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Blog Posts — October 12, 2021

How deflated investor sentiment knocked the wind out of the market in Q3

The mood of investors in Q3 2021 was decidedly undecided—and increasingly skeptical. Questions about the strength of the economic recovery, persistent inflationary pressures, the world’s ability to overcome the pandemic, and the timing of any tapering efforts by major central banks kept sentiment (orange bars in chart below) on the negative side of the neutral zone. As the quarter unfolded, investors lost the cautious optimism of early July, as they became increasingly skeptical that these issues would be resolved in the short-term. This lack of conviction—in either direction—kept the STOXX USA 500 index (black line) in a tight range, ending the quarter flat (+0.3%).

Both of our ROOF portfolio variants—the Risk-On variant (blue line) and Risk-Off variant (green line)—hugged the market for the first two months, with neither getting the upper hand. As investors returned from the summer holidays, a short-lived liquidity rally helped the Risk-On variant hold on to earlier gains better than both the Risk-Off variant and the index. But as volatility rose in the second half of September, it started a sharp correction, too.

Year-to-date, investor sentiment remains more negative than positive, with 77% of the days spent in either negative (57%) or bearish (20%) moods (orange bars in chart below). This negative sentiment was reflected in investors’ preferences for defensive styles and sectors, which helped maintain the outperformance of the Risk-Off portfolio (green line) over both its Risk-On peer (blue line) and the underlying index (black line). All three portfolios are still up year-to-date—by 16.1%, 14.7%, and 12.8%, respectively—but the mood remains that these are somehow ill-gotten gains (i.e., you’re up but you know you shouldn’t be—or more accurately, you’re not quite sure why).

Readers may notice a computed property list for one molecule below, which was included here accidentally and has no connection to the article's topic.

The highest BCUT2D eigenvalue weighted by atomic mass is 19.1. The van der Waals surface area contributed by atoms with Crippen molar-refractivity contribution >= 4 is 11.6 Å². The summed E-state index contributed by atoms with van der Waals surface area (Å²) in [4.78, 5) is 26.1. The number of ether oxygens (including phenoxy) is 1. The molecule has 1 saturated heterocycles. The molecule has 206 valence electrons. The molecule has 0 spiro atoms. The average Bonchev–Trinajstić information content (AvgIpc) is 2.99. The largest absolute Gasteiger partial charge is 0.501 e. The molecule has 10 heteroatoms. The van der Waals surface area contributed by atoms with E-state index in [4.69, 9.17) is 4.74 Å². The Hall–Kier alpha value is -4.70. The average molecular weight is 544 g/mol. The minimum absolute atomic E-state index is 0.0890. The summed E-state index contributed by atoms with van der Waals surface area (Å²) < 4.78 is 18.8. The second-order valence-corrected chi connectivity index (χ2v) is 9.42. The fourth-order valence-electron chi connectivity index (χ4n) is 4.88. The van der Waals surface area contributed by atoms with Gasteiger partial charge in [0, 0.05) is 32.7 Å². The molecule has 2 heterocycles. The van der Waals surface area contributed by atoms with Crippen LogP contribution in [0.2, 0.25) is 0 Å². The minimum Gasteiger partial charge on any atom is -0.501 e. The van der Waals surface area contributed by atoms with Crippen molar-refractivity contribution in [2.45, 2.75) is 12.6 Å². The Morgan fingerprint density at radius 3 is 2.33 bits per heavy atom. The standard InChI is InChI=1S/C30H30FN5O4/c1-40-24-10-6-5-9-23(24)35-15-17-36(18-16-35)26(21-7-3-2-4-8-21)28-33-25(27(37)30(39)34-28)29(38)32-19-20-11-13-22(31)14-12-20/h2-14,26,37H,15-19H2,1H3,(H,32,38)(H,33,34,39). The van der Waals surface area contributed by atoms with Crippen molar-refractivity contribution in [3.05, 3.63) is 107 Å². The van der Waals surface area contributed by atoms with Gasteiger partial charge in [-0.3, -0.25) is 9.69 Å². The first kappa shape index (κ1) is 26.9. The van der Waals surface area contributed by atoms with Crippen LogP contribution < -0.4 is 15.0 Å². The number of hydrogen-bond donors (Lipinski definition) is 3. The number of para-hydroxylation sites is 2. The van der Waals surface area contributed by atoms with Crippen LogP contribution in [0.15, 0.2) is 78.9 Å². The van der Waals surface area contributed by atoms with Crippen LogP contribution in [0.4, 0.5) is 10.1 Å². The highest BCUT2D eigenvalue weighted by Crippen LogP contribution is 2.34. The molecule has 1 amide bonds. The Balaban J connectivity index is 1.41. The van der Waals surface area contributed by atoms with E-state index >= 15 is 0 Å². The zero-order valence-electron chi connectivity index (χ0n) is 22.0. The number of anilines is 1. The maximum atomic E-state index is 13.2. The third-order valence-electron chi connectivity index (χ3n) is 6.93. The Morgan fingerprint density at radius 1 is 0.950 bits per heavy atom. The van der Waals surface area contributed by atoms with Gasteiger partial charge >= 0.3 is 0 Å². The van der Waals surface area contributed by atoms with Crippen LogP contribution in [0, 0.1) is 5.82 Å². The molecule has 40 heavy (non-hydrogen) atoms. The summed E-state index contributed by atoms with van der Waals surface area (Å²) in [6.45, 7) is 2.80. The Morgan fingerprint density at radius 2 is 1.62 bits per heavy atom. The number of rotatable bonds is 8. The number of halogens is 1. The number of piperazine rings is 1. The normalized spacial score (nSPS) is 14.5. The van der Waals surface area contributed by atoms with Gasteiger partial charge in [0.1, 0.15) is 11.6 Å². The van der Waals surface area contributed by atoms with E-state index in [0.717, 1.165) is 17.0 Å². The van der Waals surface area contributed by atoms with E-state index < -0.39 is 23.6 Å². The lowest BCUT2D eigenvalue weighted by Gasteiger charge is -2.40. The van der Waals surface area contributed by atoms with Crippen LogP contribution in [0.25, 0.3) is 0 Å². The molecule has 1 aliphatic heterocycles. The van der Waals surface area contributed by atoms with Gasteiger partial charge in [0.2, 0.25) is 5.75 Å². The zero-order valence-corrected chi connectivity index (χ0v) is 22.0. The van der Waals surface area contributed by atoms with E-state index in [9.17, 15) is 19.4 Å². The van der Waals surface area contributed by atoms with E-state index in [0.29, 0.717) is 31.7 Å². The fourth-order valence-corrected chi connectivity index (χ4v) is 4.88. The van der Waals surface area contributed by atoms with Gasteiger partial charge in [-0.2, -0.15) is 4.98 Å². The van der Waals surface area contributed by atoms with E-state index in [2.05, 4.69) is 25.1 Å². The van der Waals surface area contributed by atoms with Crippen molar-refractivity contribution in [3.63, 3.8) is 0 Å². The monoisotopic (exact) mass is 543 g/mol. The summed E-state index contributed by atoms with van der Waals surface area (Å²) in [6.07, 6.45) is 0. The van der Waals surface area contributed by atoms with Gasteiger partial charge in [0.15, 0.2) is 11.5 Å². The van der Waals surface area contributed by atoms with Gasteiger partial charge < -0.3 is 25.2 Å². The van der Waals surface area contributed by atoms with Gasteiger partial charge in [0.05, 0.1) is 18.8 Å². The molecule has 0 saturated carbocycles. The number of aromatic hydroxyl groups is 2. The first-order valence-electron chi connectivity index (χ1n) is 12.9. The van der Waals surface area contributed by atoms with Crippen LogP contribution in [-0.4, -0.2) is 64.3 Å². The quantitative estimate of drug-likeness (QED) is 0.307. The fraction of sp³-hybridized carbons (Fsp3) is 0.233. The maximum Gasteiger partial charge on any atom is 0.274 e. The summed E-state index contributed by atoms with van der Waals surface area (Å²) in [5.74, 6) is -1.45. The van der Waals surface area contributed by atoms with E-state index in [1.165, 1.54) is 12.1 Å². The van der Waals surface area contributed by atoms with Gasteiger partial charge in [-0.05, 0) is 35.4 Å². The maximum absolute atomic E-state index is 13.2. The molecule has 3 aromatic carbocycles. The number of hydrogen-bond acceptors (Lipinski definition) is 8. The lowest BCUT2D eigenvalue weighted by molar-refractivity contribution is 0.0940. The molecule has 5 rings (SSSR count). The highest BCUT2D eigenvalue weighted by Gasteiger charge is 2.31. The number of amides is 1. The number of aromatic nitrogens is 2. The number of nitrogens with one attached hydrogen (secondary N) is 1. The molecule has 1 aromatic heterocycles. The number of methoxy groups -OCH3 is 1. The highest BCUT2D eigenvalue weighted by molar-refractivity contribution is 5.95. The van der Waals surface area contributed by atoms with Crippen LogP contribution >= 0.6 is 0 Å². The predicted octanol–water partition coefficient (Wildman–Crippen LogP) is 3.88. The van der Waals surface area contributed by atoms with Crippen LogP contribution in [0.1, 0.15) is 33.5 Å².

Against all odds, 2020 was the year of ‘go-big-or-go-home‘. Will 2021 be the year of the skeptics? To be skeptical is not to be merely ‘undecided‘, it is, rather, a decisive admission of forecasting fallibility born from the prevailing uncertainty in the market. All a skeptic really knows for sure is the extent of his or her own lack of certainty (which, to me, is still the best definition of a prudent investor).

Of course, being a skeptic, you could have decided to sit this year out. But doing so would have meant giving up on the market’s almost 15% YTD return. A better idea would have been to simply invest in a portfolio that reflects your sentimental views, in this case a Risk-Off portfolio (i.e., invest how you feel). This alignment between your portfolio’s exposures and your sentiment would have rewarded you with a YTD return of over 16%, outperforming both the Risk-On portfolio and the index. Confirmation bias is the white noise that fills the vacuity left behind by imperfect research. Sentiment is the marriage of this confirmation bias with daily news events that produces an emotional response: buy or sell (or what to buy and sell). In times of heightened bullish or bearish emotional states, investors seek alignment between news events and their own research bias by looking at only half the data, and sometimes even less. In more tempered times, they will be emotionally evolved enough to beware of following every biological prompting and adopt a more neutral state, temporarily free of confirmation bias. The concept of portfolio optimality should include a reflection of the state of mind of investors. This is the purpose of the ROOF market portfolios described in this note.